Looking for a text that discusses shifts in American engagement with writing in an increasingly digital age? Deborah Brandt’s (2014) The Rise of Writing might be a book you should check out.
As Brandt writes near the opening of her book,
"When it comes to what is new about literacy these days, digital technology tends to capture the attention, as it is likened to the printing press (only speedier) in its radical impact on communications and social organizations (Bolter 2001, Eisenstein 1982). But this attention glosses over what may be a more radical – if quieter – transformation, namely, the turn to writing as a mass daily experience.” (3)
Drawing on theory and interview data, Brandt works to identify some of the salient features and experiences associated with this turn to writing as a mass daily experience – what she, in the title to her book, terms “the rise of writing.” Perhaps most provocatively, Brandt’s take on literacy and on writing practices reverses what is becoming a trend in present day commentary, suggesting that literacy is in a kind of decline in the age of digital media. This perspective is perhaps best represented in the work of Nicholas Carr, whose best-selling 2010 book The Shallows – a finalist for the 2011 Pulitzer Prize in General Nonfiction – argues that technological advances alter or jeopardize our traditional engagement with cognitive processes fundamental to literacy, including sustained attention or memory.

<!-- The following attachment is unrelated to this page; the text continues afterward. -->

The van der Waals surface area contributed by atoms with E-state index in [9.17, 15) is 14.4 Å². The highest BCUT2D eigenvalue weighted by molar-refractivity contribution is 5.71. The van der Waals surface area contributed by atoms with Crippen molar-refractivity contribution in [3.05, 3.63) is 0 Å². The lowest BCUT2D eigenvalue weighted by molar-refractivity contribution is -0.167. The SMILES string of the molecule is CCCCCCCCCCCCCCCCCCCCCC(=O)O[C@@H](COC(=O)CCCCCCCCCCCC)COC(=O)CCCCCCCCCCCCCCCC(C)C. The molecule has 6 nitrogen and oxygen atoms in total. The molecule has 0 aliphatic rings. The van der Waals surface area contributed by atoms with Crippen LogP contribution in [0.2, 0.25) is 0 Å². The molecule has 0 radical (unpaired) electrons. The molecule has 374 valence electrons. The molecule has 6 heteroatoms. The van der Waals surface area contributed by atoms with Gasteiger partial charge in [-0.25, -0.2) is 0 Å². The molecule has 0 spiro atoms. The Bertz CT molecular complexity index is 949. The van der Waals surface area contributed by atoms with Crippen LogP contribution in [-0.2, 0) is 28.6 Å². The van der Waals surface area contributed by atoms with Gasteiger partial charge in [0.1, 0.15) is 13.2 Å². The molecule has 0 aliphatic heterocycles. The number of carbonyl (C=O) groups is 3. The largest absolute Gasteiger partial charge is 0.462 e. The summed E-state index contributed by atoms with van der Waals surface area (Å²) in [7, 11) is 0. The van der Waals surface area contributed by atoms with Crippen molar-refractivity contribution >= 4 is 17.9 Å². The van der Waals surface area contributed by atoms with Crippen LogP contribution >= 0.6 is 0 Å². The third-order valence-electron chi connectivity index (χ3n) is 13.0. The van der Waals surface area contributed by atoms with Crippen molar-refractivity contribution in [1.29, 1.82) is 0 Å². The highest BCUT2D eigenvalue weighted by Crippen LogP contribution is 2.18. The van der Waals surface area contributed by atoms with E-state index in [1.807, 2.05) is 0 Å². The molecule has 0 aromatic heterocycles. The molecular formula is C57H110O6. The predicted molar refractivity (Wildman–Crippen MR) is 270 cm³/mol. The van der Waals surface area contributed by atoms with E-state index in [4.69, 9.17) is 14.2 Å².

Carr’s model of 21st century literacy – “shallow reading” – is something that Brandt counters in her text, arguing,
“Whatever the fate of deep reading, we are just now entering an era of deep writing, in which more and more people write for prolonged periods of time from inside deeply interactive networks and immersive cognitive states, driven not merely by the orchestration of memory, muscle, language and task but by the effects that writing can have on others and the self.” (160)
In many ways, Brandt’s text opens the space for more questions than it answers. What, for instance, are the practical, pedagogical implications for the changes she identifies? What, practically, needs to change in terms of our curriculum and assessment, in order to match the changes now taking place? Still, The Rise of Writing is an important contribution to conversations about literacy in the digital age. Read a copy, and it might alter the way you think about reading and writing thereafter.